> A role is a systemizing concept so really makes no allowance for needs
                            > of
                            the individual. Using it to represent users glosses over many of the
                            inter-role issues like role ambiguity, role incompatibility, role conflict
                            and so on. Of course, we have Ivar Jacobson and use cases to thank for
                            roles, and they're not entirely without merit, but someone filling role A in
                            one context of use may have quite different needs to someone filling the
                            same role in a different context. <

                            The user role concept traces back to contributions from Rebecca Wirfs-Brock
                            and was developed and elaborated in usage-centered design and later
                            model-driven activity-centered design (Constantine and Lockwood). A role is
                            a relationship between users and a system or service and is defined (ala
                            Wirfs-Brock) by a characteristic set of needs, expectations, interests, and
                            responsibilities in relation to the system/service and in the context of the
                            activity in which the user is participating. As such, a user role focuses
                            precisely on those issues most salient to effective interaction design (see
                            my chapter in The Persona Lifecycle for persuasive support). That it blurs
                            or compresses "individual differences" is precisely why it is a more compact
                            and efficient model, particularly for agile design and development.
                            Individual incumbents in a role vary immensely; the role itself is are far
                            less variable. Individuals are extremely complicated; roles are far simpler.
                            A well-formulated role absolutely does make allowance for the needs of the
                            individual, but not as an individual, not as a person, but rather as an
                            individual in a particular activity and in a particular relationship to a
                            designed artifact.

                            [snipped]
                          • Gerard Meszaros
                            ... Yes, they used cards for all sorts of purposes including organizing presentations by putting each thing they wanted to talk about onto a card. Easy to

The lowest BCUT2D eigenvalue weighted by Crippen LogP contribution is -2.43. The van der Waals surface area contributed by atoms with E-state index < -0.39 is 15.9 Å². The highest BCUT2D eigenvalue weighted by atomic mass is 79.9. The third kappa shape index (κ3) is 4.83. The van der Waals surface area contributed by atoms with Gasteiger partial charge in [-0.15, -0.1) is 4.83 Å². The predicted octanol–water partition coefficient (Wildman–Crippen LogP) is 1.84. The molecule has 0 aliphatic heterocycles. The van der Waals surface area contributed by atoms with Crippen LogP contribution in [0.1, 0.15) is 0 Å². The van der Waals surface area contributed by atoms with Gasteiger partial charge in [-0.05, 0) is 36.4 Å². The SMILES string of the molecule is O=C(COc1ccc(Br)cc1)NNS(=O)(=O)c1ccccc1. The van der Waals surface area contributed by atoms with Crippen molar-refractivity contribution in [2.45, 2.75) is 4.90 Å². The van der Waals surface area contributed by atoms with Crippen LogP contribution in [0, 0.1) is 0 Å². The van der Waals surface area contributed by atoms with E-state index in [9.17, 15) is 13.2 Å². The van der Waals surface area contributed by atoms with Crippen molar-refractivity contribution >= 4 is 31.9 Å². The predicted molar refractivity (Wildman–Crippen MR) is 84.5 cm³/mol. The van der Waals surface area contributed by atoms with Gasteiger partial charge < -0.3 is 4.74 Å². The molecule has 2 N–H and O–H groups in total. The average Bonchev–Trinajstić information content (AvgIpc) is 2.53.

Message 13 of 23 , Mar 27, 2013
                            • 0 Attachment
                              On 3/26/2013 10:03 PM, Adam Sroka wrote:
                              > I can't remember who said it or the exact context, but I remember hearing that
                              > Ward and Kent really liked using cards for a variety of different things and
                              > that when stories came along it was just a natural fit.
                              >
                              >

                              Yes, they used cards for all sorts of purposes including organizing
                              presentations by putting each thing they wanted to talk about onto a card. Easy
                              to reorganize the content simply by moving the card. Other agilist/OO people
                              have adopted this style of presentation "notes" most notably (Uncle) Bob Martin
                              (who rarely uses visuals in presentation) and Ron Jeffries (another CCC team
                              member.)

                              Gerard

                              --
                              Gerard Meszaros
                              Lean/Agile Coach/Mentor/Trainer
                              http://www.gerardmeszaros.com
                              1-403-827-2967

                              Author of the Jolt Productivity Award winning book "xUnit Test Patterns -
                              Refactoring Test Code" and winner of the "Programming with the Stars"
                              competition at Agile 2009. Learn more at http://xunitpatterns.com/index.html
                            Your message has been successfully submitted and would be delivered to recipients shortly.